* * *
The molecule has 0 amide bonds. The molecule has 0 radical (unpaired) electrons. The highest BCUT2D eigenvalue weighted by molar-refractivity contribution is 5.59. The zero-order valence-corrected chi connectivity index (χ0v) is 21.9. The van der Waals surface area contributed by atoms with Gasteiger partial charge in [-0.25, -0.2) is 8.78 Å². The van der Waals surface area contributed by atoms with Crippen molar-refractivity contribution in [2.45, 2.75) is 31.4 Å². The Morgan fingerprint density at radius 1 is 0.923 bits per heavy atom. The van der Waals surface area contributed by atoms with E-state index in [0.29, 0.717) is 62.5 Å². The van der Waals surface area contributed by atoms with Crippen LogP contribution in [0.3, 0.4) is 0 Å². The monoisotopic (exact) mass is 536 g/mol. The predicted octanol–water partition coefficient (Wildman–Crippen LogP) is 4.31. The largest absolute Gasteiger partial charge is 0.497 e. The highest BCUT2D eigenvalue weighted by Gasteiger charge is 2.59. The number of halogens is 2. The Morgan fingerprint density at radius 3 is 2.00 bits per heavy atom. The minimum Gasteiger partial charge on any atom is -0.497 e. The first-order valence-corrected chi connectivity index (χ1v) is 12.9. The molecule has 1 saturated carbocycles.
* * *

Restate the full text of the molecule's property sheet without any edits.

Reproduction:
The molecule has 0 amide bonds. The molecule has 0 radical (unpaired) electrons. The highest BCUT2D eigenvalue weighted by molar-refractivity contribution is 5.59. The zero-order valence-corrected chi connectivity index (χ0v) is 21.9. The van der Waals surface area contributed by atoms with Gasteiger partial charge in [-0.25, -0.2) is 8.78 Å². The van der Waals surface area contributed by atoms with Crippen molar-refractivity contribution in [2.45, 2.75) is 31.4 Å². The Morgan fingerprint density at radius 1 is 0.923 bits per heavy atom. The van der Waals surface area contributed by atoms with E-state index in [0.29, 0.717) is 62.5 Å². The van der Waals surface area contributed by atoms with Crippen LogP contribution in [0.3, 0.4) is 0 Å². The monoisotopic (exact) mass is 536 g/mol. The predicted octanol–water partition coefficient (Wildman–Crippen LogP) is 4.31. The largest absolute Gasteiger partial charge is 0.497 e. The highest BCUT2D eigenvalue weighted by Gasteiger charge is 2.59. The number of halogens is 2. The Morgan fingerprint density at radius 3 is 2.00 bits per heavy atom. The minimum Gasteiger partial charge on any atom is -0.497 e. The first-order valence-corrected chi connectivity index (χ1v) is 12.9. The molecule has 1 saturated carbocycles.